Compare And Contrast Features Of Child Language

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Analysing and comparing features of child language, using transcripts from a child with normal language and a child with a speech impairment

Introduction
Child language is not dominated by one particular theory but instead explained and explored through a variant of theories, all of which delve into different ideologies on language acquisition. In this essay, I will traverse over relevant theories that can help to better understand the differences of a child with normal language compared to a
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They are both allomorphs of the morpheme ‘a’. The SLI child repeatedly says ‘a elephant’ and ‘a egg’, using the incorrect form. The reason I believe this is an effect of SLI is because the child with normal language is able to use the correct allomorph when needed, for example he says ‘an easy one to make’. With the examples provided it clearly shows that there is a significant developmental difference between children with and without SLI.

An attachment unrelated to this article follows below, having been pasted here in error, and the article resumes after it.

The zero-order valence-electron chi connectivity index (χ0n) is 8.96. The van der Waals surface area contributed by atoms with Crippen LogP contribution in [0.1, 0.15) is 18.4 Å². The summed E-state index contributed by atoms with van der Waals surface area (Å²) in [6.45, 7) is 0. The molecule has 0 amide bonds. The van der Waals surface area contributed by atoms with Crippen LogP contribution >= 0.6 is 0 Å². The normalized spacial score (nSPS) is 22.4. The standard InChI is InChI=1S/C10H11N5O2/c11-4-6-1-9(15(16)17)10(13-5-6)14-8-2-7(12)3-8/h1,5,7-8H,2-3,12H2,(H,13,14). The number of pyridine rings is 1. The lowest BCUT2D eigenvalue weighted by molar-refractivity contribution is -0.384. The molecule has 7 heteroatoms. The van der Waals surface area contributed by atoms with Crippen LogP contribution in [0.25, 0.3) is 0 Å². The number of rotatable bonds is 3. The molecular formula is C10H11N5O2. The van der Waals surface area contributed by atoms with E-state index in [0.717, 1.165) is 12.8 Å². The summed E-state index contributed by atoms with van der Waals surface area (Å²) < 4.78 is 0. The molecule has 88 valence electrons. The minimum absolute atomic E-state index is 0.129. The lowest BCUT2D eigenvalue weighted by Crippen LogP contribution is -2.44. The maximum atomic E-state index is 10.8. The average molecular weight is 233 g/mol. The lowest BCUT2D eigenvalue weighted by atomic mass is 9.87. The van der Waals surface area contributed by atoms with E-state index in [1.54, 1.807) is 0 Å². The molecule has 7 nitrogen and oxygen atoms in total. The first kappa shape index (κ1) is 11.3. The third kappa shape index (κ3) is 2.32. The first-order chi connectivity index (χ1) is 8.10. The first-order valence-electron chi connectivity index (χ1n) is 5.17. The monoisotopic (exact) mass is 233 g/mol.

According to Brown (1973) children go through five stages of syntactic development, the stage I will be referring to is the last stage, which concentrates on children from forty-two months onwards. This stage recommends that children should be using pronouns correctly in sentences and should also be able to use the third person irregular present tense, for example, ‘she
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According to Crystal (1976) the consonant phonemes /tʃ/ and /ʃ/ should be fluent within the child’s language by the time they are three and a half years old. The child with SLI produces the word ‘chair’ as /daoʊ/ replacing the /tʃ/ sound, he then goes on to say ‘sheep’ as /f:ʃ:ip/ this is palatal fronting, the theory would suggest that the child should no longer be producing these fronting features. However, the diagram (Grunwell, 1985) suggesting these chronological ages does not suggest how well these phonemes are

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